I start the lesson by playing the Acoustic News: Climate Change Edition video. Not only does this activate prior knowledge from the prior lesson, it helps to frame the context for today's learning.
Next, I ask students to define the word, "ecosystem". Since we have learned about ecosystems in our Zoology unit, this should be a review for them. (For classes who have not completed this unit, it is important to establish that an ecosystem includes all of the populations if different species that live together in the same area.)
I ask the students to provide examples of ecosystems, such as deserts, forests, tundras, etc. I explain to the students that we will be exploring how climate change can affect living things within a variety of different ecosystems and sharing this new learning with our classmates.
This lesson is adapted from the unit, "Climate Change: Connections and Solutions, created by Facing the Future.
I divide the students into groups of 4-5, giving each group a choice of one of the Climate Change articles.* If students do not know the origin or geographic location of their selected ecosystem, I help them to find it on our classroom world map, and allow them to take a few minutes to research the area online and/or using an atlas. Next, I have students take turns reading aloud sections of their article to the rest of the group. After reading the entire article, I have them reread, highlighting information that describes the potential effects of climate change on their given species.
After completing the reading and highlighting, each group discusses the impact/s described in their articles, and then plans a short skit to illustrate this information for their classmates. (The skits should be 2 to 5 minutes long at most.)
I only give the students about 10-15 minutes to plan their skits, stressing to them that I do not expect Oscar worthy performances with elaborate costumes and props, but rather to focus on the message and the information they are trying to convey.
*Each of the 9 articles vary in reading level, so you may select them for the groups as a way to differentiate for reading ability. See my reflection for more information.
Once the students have had time to plan and practice their skits, I bring the class back together and allow each group to present their skits, one at a time. After each group's performance, I ask the audience members to share what they learned, calling on random students to share their ideas. If the students did not understand the skit, I randomly select one spokesperson from the group to explain the ecosystem and the impact they were attempting to portray, including specific information, examples, and/or evidence from the article they read.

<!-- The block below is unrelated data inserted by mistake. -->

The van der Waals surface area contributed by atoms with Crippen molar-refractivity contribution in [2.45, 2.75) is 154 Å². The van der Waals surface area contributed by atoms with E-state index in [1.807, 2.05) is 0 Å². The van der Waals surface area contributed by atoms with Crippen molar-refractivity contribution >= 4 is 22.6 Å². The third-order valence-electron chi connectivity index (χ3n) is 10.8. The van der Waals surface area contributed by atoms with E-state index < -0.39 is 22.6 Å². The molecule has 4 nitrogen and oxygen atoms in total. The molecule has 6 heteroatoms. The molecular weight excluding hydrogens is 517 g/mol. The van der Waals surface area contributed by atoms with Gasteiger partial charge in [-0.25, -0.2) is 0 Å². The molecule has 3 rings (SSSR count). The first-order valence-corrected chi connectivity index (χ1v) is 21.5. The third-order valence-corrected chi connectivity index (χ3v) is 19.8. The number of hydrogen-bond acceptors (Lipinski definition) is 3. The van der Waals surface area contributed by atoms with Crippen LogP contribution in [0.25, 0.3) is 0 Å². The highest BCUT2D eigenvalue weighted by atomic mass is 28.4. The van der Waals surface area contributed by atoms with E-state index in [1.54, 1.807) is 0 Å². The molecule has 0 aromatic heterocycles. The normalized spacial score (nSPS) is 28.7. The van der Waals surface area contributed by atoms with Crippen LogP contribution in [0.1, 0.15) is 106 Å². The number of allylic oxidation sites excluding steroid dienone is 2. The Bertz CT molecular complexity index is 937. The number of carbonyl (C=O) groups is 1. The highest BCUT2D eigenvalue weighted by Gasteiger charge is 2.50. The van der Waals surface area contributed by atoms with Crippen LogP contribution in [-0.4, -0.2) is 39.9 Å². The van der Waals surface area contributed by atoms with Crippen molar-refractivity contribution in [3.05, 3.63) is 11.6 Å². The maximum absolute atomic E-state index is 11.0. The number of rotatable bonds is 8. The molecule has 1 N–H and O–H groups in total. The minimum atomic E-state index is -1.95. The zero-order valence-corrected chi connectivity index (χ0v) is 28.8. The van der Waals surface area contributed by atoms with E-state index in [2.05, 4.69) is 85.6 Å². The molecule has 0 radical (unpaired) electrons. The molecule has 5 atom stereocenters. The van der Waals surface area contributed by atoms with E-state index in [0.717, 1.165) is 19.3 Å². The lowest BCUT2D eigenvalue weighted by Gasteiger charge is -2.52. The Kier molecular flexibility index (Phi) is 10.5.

Now that we have had a chance to explore some of the potential effects of climate change, I want to provide the students with a chance to think deeper and discuss their ideas with their classmates. For the next part of the lesson, I use an Inside, Outside Circle to get the students up and moving. For each round of the activity, I pose questions related to the content and provide 1-2 minutes of think time before allowing them to speak with their partner. Each partner has a chance to share before we move and discuss a new question. I require that students DO NOT simply say, "I agree", "Me too", or some other quick response. They must state their claim and provide reasoning to justify it. (I have provided students with sentence frames at the beginning of the year. They may use these throughout the activity.)
As an addition to the traditional Inside, Outside Circle, I always select a random student to reiterate their partner's ideas. That holds each partner responsible for actively participation in both the listening and speaking portions of the activity.
I ask questions such as:
As a final assessment of learning, I have students create a video or poster that illustrates the potential impacts on the ecosystem they studied, including the animal they read about, and other living things in the same ecosystem. Their poster should not only illustrate the possible effects, but should also provide tips on how to lessen the impact by changing human behaviors.
I show the video below* as an example:
*More videos can be viewed (and/or used as examples) on the National Geographic site, Young Voices for the Planet.
Students present their final projects in class and field questions/feedback from their peers. I assess their projects using the provided rubric.